3. LinkedIn Discussion

Sometimes, I know I want to write about a topic, but I don’t just want it to be my opinion. So I’ll plant what I call a “seed discussion” in a relevant LinkedIn group, and use the responses to create some of my content.

This is a technique I used when I wrote “7 Tips for Successfully Finding Volunteer Book Reviewers.”

I asked a question in a LinkedIn group, encouraged and engaged in the conversation until it was complete, and then wrote a summarized post of the best content from the discussion. The resulting post was better than I could have come up with alone, because I was exposed to some new ideas I’d never seen before, and that I’ve found to be very helpful in my own book marketing activities.

4. Quora and Other Forums

Quora is a site that allows users to ask and answer questions (much like LinkedIn Answers used to do, R.I.P.). You don’t have to be connected to each other, but you do have the option of following people whom you know and like to keep up on the questions they are asking and answering.

There are plenty of other forums you can find as well that will allow you to look through and find commonly asked questions that you might want to answer on your blog. To find relevant forums to participate in, I use a search engine that’s designs specifically for them called BoardReader.

Whatever resource you use, forums are a great way to find questions that are being asked that affect your readers. Use them to stir up your own ideas of answers you might want to give, and write about it!

5. Hubspot Idea Tool

If you’re really at a loss, you can use Hubspot’s Blog Topic Generator tool. Give the tool 3 nouns related to what you’re interested in (ideally your keywords), and click the Give Me Blog Topics button. When you do, the tool suggests 5 blog post topics (titles) that may or may not generate some ideas for you. If none of them do it for you, go back and try again. It rarely takes more than a try to two for me to find something that gets the creative juices flowing!

6. Using Lists

Many social networks allow you to generate and subscribe to lists, that group a set of accounts together by a topic you define.

For instance, my Literary list on Twitter is a collection of publishers, writers, agents and other people in the know that I like to interact with. People can subscribe to my list to get their content as well. The only downside to Twitter lists is, you can’t add your own account to the list. So, the list that I have that represents all of my co-authors for The Character-Based Leader has all of us, except me. That’s fine for when I’m looking at the list. (I don’t need to see my own tweets.) But for anyone who subscribes to the list, they’re getting most, but not all, of our content.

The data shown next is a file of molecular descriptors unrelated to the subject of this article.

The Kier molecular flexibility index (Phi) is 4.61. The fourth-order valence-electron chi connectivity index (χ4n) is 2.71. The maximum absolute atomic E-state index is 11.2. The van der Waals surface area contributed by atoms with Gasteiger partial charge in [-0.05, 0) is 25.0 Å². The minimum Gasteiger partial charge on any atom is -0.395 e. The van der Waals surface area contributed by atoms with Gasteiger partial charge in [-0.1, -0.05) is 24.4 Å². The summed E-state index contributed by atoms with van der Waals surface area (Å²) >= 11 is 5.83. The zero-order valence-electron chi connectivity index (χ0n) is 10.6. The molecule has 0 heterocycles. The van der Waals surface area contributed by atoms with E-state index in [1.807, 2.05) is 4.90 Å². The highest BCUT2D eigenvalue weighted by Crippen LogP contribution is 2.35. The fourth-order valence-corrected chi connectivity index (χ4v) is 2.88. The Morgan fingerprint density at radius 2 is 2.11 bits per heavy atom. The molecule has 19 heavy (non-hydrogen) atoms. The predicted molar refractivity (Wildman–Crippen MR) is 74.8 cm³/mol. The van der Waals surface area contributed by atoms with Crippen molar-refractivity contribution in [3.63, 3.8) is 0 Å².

Facebook also allows you to create two different kinds of lists. The first is where you can add friends to lists, and then view your newsfeed filtered upon just their content (or post your status updates so that it’s visible to just those people).

The second is an interest list, and works much like Twitter lists. You can create one yourself or follow one that someone else has created. Either way, it allows you to filter content based on topics or accounts you’re interested in, to find ideas that spark new content for you. For instances, I follow the Social Media News list to keep up on changes in the industry.

7. Reposting and Discussing Infographics and Presentations

Visual content is always great. It’s quick and easy for visitors to understand, and is highly shareable.

For that reason, many infographic developers actually encourage their readers to share the infographics on their blogs by giving you the code that you need to copy and paste to your own site. Add your own commentary or introduction, and voila la! You have a new blog post!

You can also check out the top presentations on Slideshare for the week to see if any of them spark an idea for you or are relevant to your readers. You can use the embed code that Slideshare provides to embed a copy of the presentation on your site, while you add commentary to it.

8. Blog Carnivals

Some bloggers will do a regular feature called a “blog carnival.” This is when you summarize the top x posts on a given topic for the past week/month/year. Essentially, the post is a set of links and short descriptions that summarize all the great content you’ve read from others recently.

9. Reviews

You can also provide reviews of products or services that you know, like and trust.

If you’ve read a great book that will resonate with your audience, write a review! Tell them what you liked and didn’t like about it, and then link to where they can get their hands on it themselves or learn more about it.

If you’re interested in monetizing your blog, consider using affiliate links for the reviews you post. It doesn’t cost the reader anything, yet will generate some income should they buy that product or service because of your review efforts

Hopefully, these tips for generating content ideas will give you a good starting point to get going with your own blogging. Since you’ll be coming up with more ideas than you know what to do with now, I’ll write later this week on how to put together an editorial calendar, so you don’t miss out on any of the great ideas that are coming to you.


Written by Tara R. Alemany. Tara is the owner and founder of Aleweb Social Marketing, a consulting company that helps creative types (authors, speakers, performers, musicians and entrepreneurs) build a comprehensive online platform. Visit Business2Community for the first version of this excerpt.

7 Reasons You Need to Manage Your Online Presence More Carefully

While CEOs understand the value of meticulously maintaining their company’s image on the Internet, most don’t pay enough attention to their own.